Date
16 October 2018
Demosistō Secretary-General Joshua Wong stands among a crowd during the July 1 march. The young political party raised over HK$530,000 in donations at stalls put up during the event this year. Photo: Reuters
Demosistō Secretary-General Joshua Wong stands among a crowd during the July 1 march. The young political party raised over HK$530,000 in donations at stalls put up during the event this year. Photo: Reuters

Demosisto tops fundraising at July 1 march

Demosisto, the political party associated with student activist Joshua Wong, has raised the most money among pro-democracy groups during Hong Kong’s July 1 march this year.

The young party raised over HK$530,000 in donations at stalls put up during Sunday’s event, despite fewer citizens participating in the rally this year compared to 2017.

According to the event organizer, Civil Human Right Front (CHRF), about 50,000 people joined the rally this year, marking a decline of 10,000 from the number last year.

The Public Opinion Programme of the University of Hong Kong put the turnout estimate in the range of 26,000 to 33,000, which is more or less the same compared to the numbers in the last three years.

The police, however, estimated the crowd at only 9,800 at its peak, the lowest since 2003.

Demosisto said it will use the funds raised on July 1, when Hong Kong marked the 21st anniversary of its return to Chinese rule, for a research project and to link up with international society, among other things.

The Justice Defence Fund, meanwhile, raised HK$500,000, adding to its HK$6.4 million coffers.

The fund will pay HK$2 million to HK$3 million for the legal cost of the government in the oath-taking cases pertaining to some pro-democracy lawmakers, said Joseph Cheng Yu-shek, one of the trustees of the fund.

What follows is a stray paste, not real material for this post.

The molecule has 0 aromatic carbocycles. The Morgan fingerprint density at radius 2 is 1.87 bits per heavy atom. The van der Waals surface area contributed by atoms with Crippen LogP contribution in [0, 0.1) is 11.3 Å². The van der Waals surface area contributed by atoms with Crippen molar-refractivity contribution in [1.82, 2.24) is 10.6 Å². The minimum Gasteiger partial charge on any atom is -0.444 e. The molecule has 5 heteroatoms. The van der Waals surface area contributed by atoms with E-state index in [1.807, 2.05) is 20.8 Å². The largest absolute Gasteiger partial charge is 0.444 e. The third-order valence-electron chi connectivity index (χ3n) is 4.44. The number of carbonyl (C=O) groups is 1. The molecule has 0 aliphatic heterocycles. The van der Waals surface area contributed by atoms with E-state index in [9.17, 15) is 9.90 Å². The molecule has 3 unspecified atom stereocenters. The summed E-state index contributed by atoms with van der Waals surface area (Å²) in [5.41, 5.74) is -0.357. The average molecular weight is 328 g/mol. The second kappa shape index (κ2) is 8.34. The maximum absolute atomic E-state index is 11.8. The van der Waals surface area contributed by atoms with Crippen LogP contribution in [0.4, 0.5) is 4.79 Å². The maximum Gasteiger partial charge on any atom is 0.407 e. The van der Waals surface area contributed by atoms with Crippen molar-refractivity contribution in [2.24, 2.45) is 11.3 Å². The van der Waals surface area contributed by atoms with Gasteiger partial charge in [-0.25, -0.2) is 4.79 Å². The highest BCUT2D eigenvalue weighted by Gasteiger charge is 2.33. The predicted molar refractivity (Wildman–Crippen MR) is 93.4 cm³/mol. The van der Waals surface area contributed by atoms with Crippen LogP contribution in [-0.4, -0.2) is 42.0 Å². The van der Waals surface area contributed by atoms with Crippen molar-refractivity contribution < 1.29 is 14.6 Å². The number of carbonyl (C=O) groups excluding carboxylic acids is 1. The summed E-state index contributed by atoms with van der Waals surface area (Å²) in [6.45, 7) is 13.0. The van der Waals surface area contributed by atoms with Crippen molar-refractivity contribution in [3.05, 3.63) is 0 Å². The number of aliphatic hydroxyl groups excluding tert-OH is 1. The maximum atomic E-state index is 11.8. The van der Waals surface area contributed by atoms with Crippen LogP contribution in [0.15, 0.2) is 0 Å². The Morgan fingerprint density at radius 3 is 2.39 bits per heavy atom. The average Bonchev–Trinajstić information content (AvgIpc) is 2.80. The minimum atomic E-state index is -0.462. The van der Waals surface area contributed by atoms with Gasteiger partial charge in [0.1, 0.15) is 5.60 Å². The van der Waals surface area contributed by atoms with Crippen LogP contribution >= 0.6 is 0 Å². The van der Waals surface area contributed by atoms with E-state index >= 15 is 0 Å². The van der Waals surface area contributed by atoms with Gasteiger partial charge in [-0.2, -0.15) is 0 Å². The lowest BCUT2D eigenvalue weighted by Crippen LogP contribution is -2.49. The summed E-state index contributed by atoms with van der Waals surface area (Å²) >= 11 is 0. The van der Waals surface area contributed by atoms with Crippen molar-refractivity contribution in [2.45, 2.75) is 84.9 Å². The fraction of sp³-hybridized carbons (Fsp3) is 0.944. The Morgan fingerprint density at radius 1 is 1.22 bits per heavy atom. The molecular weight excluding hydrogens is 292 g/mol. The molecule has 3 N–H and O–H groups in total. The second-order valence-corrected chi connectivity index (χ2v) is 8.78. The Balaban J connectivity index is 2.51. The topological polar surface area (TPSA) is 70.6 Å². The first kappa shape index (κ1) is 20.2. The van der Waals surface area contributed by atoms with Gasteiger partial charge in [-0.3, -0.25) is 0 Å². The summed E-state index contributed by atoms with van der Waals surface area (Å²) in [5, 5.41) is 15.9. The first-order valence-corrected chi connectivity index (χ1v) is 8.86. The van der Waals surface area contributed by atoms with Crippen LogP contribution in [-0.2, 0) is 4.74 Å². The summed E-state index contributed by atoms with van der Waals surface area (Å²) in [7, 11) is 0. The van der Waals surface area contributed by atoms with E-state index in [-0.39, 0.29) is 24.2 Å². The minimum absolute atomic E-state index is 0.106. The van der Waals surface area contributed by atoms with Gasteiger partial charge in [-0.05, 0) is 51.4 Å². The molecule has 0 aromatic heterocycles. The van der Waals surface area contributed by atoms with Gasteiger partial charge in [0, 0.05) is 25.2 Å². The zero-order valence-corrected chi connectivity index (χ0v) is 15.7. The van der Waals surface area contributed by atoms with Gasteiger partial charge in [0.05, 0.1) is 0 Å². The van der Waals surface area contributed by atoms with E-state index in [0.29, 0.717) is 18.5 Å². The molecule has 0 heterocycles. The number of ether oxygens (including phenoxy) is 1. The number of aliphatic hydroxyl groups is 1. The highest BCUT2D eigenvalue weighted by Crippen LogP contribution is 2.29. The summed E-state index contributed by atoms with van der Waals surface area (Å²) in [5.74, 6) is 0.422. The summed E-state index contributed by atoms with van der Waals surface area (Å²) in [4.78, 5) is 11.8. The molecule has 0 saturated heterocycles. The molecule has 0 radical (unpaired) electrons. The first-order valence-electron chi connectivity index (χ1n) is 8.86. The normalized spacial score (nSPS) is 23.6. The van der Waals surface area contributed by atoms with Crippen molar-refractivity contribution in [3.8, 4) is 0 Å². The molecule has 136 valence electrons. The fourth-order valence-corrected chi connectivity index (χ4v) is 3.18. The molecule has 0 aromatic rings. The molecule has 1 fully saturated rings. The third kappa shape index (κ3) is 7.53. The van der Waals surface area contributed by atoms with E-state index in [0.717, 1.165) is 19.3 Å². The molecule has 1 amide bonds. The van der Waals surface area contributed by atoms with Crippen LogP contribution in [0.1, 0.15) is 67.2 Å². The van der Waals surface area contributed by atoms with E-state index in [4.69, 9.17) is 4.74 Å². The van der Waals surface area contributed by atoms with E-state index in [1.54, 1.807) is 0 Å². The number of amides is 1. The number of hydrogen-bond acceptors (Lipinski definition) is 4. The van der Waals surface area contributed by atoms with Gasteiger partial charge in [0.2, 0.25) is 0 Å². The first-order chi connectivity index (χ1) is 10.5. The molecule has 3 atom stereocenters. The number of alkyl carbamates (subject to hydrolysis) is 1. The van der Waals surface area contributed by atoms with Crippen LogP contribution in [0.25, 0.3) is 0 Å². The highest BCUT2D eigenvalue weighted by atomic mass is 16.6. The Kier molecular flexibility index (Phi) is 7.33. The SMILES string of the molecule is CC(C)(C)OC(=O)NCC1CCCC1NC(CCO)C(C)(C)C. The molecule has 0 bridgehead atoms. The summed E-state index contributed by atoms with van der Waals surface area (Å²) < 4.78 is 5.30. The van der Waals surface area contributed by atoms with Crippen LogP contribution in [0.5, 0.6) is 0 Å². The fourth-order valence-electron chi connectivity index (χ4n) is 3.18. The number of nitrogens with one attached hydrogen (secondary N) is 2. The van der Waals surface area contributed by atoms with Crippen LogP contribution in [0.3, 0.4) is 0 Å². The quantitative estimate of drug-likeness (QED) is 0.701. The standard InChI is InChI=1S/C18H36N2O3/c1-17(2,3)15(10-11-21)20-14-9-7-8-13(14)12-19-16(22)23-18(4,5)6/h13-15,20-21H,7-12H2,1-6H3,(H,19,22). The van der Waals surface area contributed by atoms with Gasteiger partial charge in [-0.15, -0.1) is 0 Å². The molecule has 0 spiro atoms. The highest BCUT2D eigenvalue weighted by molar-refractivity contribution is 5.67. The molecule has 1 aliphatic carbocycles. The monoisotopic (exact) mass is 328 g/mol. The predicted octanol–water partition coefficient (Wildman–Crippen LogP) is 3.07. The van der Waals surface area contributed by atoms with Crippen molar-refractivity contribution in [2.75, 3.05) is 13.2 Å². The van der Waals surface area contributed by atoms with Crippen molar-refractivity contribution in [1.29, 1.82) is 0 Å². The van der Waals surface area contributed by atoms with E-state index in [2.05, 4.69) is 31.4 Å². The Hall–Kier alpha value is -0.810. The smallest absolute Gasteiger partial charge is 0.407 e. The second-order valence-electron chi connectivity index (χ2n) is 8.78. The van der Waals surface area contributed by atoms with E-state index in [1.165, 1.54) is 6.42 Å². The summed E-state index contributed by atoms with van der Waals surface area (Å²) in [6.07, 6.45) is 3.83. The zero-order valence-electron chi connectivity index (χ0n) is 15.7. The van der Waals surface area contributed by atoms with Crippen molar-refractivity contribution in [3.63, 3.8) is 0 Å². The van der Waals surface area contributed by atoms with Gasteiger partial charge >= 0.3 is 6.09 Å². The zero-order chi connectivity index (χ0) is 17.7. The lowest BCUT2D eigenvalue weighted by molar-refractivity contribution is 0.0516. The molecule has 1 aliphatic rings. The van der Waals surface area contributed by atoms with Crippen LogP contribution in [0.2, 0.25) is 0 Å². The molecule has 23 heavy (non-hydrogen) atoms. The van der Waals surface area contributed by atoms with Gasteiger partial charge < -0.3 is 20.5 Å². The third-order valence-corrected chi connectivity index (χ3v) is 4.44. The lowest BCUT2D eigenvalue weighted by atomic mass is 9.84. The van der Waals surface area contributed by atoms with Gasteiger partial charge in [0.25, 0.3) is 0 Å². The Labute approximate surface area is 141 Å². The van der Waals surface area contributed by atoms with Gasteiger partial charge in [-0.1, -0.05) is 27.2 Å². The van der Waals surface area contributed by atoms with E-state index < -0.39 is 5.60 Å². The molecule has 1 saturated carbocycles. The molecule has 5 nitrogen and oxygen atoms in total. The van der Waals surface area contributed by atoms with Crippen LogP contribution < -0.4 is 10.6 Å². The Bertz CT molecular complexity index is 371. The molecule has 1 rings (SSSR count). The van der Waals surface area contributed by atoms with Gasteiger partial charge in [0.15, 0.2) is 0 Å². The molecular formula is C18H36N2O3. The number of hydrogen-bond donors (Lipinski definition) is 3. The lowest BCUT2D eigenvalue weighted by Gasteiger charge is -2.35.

There will also be around HK$300,000 for legal fees for Lau Siu-lai who abandoned the appeal against her case, while the rest will go to the nine defendants in the Occupy movement case, Cheng added.

Lau Siu-lai, who is preparing for the Kowloon West by-election, raised HK$276,000 for herself, HK$86,000 more than last year.

She feels the government’s persecution and the “effect of the by-election” contributed to the rise in donations to her.

Overall, however, most of the pro-democratic organizations received less donations than last year.

Ahead of the march, there had been a dispute in June between the CHRF and police with regard to the starting spot of the protest.

Sammy Ip Chi-hin, convenor of CHRF, said thousands of protesters started at the central lawn of the Victoria Park on Sunday and more participants, including Ip himself, joined along.

Police commissioner Stephen Lo Wai-chung warned the protesters that they could be deemed guilty of illegal assembly if they joined the rally along the route.

The government said in a rare response to the rally that “chanting slogans which disrespect ‘one country’ and disregarding the constitutional order” is not in line with Hong Kong’s overall interests and that such activities would undermine the territory’s development.

“Under the arrangement of ‘one country, two systems’, we have to firmly uphold the ‘one country’ principle, have a correct understanding of the constitutional order as set out by the Constitution and the Basic Law, and safeguard the country’s sovereignty, security and development interests.

“At the same time, we should also make the best use of the ‘two systems’ and ride on our unique advantages to develop our economy and improve people’s livelihood,” a government spokesman said.

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KN/JC/RC

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